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Wednesday, 23 March 2011
Page: 1565

Senator XENOPHON (12:16 PM) —I will give a relatively brief contribution on the National Vocational Education and Training Regulator Bill 2010 [2011]. I indicate that I will be supporting this bill, subject to some assurances I believe the Minister for Tertiary Education, Skills, Jobs and Workplace Relations will be giving in relation to further amendments to this bill. Can I assure Senator Back after his very comprehensive contribution that I in no way will seek to emasculate him. Given the definition of the word ‘emasculate’, I will not be seeking to do that.

Senator Back —I’m relieved to hear that.

Senator Mason —He’s a vet.

Senator Chris Evans —There is only one person here who has successfully emasculated something.

Senator XENOPHON —As Senator Evans points out, there is only one person who has successfully emasculated any creature in this place, and that is Senator Back as a practising and eminent veterinarian.

I indicate that it is important that this legislation is passed at these stages for these reasons. Firstly, this legislation establishes a national vocational education and training regulator to be responsible for registering training organisations, accrediting VET qualifications and courses and establishing performance benchmarks. That is unambiguously a good thing which I think has been acknowledged in part by the opposition, by Senator Mason and by Senator Back. We need to have that level of oversight, of benchmarking, of performance criteria at a national level. The activities of this regulator will include registration, quality assurance, performance reporting, risk assessment and audit and renewal of registration and accreditation. I think it is crucial that we have this national approach because current regulation of the sector is dispersed between the states and territories and this bill is following COAG agreement to establish national standards. I note the remarks in relation to Victoria and Western Australia in terms of not coming on board at this stage. I am sure that has nothing to do, Senator Mason, with the fact that they happen to be coalition governments—

Senator Mason —Just a coincidence.

Senator XENOPHON —Just a happy coincidence, Senator Mason. But of course they are entitled to raise concerns and they are entitled to hold out in relation to this. My concern is that the other states that have signed up on this will be missing out on a national scheme which I think is not only good for industry but, most importantly, gives security and some real reassurance to the hundreds of thousands of students who participate in vocational training colleges. It is very important that the consumers, the students, are protected, and this scheme will provide a great deal of protection.

I also note that, in terms of what I believe the minister and the government will be setting out, the key stakeholders, whether it is unions, industry, the Australian Council for Private Education and Training, the Minerals Council of Australia, the Australian Manufacturing Workers Union, the Australian Council of Trade Unions or the Enterprise RTO Association, are reassured that there will be a process in August of this year that brings further amendments. I assume this, and I am sure the minister can confirm it. If that is the case, I think it is important not to hold up this piece of legislation.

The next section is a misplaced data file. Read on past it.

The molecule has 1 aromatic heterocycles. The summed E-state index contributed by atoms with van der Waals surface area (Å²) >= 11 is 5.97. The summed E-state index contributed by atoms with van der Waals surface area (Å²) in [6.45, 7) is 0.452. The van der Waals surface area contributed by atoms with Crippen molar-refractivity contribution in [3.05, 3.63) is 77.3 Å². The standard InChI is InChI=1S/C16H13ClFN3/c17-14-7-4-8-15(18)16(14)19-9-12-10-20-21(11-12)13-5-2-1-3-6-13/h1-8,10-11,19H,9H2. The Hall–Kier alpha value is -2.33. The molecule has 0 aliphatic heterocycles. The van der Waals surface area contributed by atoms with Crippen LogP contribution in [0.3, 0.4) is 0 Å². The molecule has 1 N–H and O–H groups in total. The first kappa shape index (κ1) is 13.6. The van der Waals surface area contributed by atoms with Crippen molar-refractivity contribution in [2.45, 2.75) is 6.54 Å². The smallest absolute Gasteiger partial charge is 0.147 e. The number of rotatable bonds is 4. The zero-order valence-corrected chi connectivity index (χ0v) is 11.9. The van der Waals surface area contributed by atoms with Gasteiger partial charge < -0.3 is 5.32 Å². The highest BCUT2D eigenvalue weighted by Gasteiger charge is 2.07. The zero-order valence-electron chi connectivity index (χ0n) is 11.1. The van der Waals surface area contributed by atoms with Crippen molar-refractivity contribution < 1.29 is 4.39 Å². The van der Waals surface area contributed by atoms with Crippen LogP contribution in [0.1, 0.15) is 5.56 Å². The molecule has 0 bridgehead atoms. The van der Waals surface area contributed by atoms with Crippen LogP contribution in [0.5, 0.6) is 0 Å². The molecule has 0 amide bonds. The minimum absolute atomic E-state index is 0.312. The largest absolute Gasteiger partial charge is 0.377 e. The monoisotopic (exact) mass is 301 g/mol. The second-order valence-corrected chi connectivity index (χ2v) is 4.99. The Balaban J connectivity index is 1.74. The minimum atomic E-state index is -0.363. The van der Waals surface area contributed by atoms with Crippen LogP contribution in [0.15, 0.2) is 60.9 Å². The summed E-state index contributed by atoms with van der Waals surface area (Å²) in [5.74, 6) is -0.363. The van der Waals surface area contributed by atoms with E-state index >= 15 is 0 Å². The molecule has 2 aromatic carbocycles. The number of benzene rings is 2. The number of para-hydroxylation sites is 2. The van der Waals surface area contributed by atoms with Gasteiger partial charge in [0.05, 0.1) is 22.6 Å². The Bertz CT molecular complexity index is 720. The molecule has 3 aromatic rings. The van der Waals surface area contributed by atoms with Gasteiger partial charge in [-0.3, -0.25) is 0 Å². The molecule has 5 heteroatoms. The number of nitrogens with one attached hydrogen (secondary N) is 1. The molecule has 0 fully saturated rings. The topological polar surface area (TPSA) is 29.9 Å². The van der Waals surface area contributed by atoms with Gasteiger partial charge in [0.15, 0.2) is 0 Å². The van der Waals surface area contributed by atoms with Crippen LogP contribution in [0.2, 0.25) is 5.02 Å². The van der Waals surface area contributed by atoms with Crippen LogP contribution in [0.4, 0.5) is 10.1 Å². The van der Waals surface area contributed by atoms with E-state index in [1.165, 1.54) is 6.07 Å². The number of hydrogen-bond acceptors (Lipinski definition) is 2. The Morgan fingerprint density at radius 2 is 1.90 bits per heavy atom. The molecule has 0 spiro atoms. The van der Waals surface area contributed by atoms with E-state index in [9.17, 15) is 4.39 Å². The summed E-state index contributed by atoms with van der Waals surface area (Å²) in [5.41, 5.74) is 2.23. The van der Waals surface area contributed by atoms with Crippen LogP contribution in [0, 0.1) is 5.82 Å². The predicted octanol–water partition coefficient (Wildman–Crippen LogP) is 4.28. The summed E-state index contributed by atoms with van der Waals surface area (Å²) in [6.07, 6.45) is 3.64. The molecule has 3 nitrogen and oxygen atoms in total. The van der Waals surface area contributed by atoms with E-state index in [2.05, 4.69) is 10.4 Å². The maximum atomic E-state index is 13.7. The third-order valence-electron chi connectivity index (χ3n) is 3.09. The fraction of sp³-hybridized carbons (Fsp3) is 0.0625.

This is not a criticism of the coalition, but I note their very considered Education, Employment and Workplace Relations Legislation Committee minority report which was released earlier this month. In that dissenting report, which set out the position of Victoria and Western Australia, coalition senators recommended that the bill not be passed in its current form. They also made a number of recommendations, for instance that the bill be amended to address the concerns identified by the committee and the Scrutiny of Bills Committee and if necessary be followed by a new referral of powers to a state. In particular in recommendation 6 coalition senators recommended that the bill be amended to ensure that the National VET Regulator’s powers are exercised appropriately and with due regard for personal rights and liberties and that the Fair Work Act be investigated as a possible model for exercise of entry, search and seizure powers. That was the recommendation. It sounds like a very considered recommendation. I am not sure whether I necessarily agree with it but I would like to hear the arguments for it. Obviously a lot of consideration was put into that recommendation.

As I understand it, the coalition has not moved any amendments. I do not know whether Senator Mason can confirm that. We are not in the committee stage, but my understanding is that there are not any amendments in relation to this.

Senator Mason —Correct.

Senator XENOPHON —I think the coalition will have an opportunity to propose amendments that have not been moved at this stage. Again, this is not criticism of the coalition but there will be an opportunity to move those amendments and for them to be properly considered when this bill comes back in August this year. I think it is important that we have this framework sooner rather than later. It will provide important safeguards and protections for the hundreds of thousands of students that attend vocational training courses in colleges around the country. That is why I think that on balance this is a good piece of legislation, a beneficial piece of legislation, and I look forward to some of the commitments from the minister in relation to this.